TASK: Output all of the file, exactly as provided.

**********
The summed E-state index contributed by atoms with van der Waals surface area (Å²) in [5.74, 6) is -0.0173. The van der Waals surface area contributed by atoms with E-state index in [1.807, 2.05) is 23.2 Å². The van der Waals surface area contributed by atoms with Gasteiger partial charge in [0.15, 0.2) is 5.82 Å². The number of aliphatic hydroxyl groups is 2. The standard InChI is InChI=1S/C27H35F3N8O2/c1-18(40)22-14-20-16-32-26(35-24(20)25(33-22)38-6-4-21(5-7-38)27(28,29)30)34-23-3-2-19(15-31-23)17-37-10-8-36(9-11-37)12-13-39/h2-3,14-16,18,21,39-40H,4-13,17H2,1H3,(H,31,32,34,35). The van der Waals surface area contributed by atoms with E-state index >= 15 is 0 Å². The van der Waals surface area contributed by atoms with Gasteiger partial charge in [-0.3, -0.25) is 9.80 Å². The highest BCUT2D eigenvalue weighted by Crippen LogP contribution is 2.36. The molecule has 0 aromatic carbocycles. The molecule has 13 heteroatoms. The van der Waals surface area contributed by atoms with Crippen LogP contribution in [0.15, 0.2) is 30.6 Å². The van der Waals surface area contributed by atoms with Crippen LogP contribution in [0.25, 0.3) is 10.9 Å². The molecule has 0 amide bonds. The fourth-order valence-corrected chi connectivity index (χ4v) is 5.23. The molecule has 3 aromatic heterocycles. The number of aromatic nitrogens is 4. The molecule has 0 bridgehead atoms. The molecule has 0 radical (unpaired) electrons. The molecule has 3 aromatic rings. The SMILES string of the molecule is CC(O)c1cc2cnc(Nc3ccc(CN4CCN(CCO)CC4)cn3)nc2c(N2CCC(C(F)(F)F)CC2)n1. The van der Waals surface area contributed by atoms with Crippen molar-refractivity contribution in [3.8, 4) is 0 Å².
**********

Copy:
The summed E-state index contributed by atoms with van der Waals surface area (Å²) in [5.74, 6) is -0.0173. The van der Waals surface area contributed by atoms with E-state index in [1.807, 2.05) is 23.2 Å². The van der Waals surface area contributed by atoms with Gasteiger partial charge in [0.15, 0.2) is 5.82 Å². The number of aliphatic hydroxyl groups is 2. The standard InChI is InChI=1S/C27H35F3N8O2/c1-18(40)22-14-20-16-32-26(35-24(20)25(33-22)38-6-4-21(5-7-38)27(28,29)30)34-23-3-2-19(15-31-23)17-37-10-8-36(9-11-37)12-13-39/h2-3,14-16,18,21,39-40H,4-13,17H2,1H3,(H,31,32,34,35). The van der Waals surface area contributed by atoms with E-state index >= 15 is 0 Å². The van der Waals surface area contributed by atoms with Gasteiger partial charge in [-0.3, -0.25) is 9.80 Å². The highest BCUT2D eigenvalue weighted by Crippen LogP contribution is 2.36. The molecule has 0 aromatic carbocycles. The molecule has 13 heteroatoms. The van der Waals surface area contributed by atoms with Crippen LogP contribution in [0.15, 0.2) is 30.6 Å². The van der Waals surface area contributed by atoms with Crippen LogP contribution in [0.25, 0.3) is 10.9 Å². The molecule has 0 amide bonds. The fourth-order valence-corrected chi connectivity index (χ4v) is 5.23. The molecule has 3 aromatic heterocycles. The number of aromatic nitrogens is 4. The molecule has 0 bridgehead atoms. The molecule has 0 radical (unpaired) electrons. The molecule has 3 aromatic rings. The SMILES string of the molecule is CC(O)c1cc2cnc(Nc3ccc(CN4CCN(CCO)CC4)cn3)nc2c(N2CCC(C(F)(F)F)CC2)n1. The van der Waals surface area contributed by atoms with Crippen molar-refractivity contribution in [3.8, 4) is 0 Å².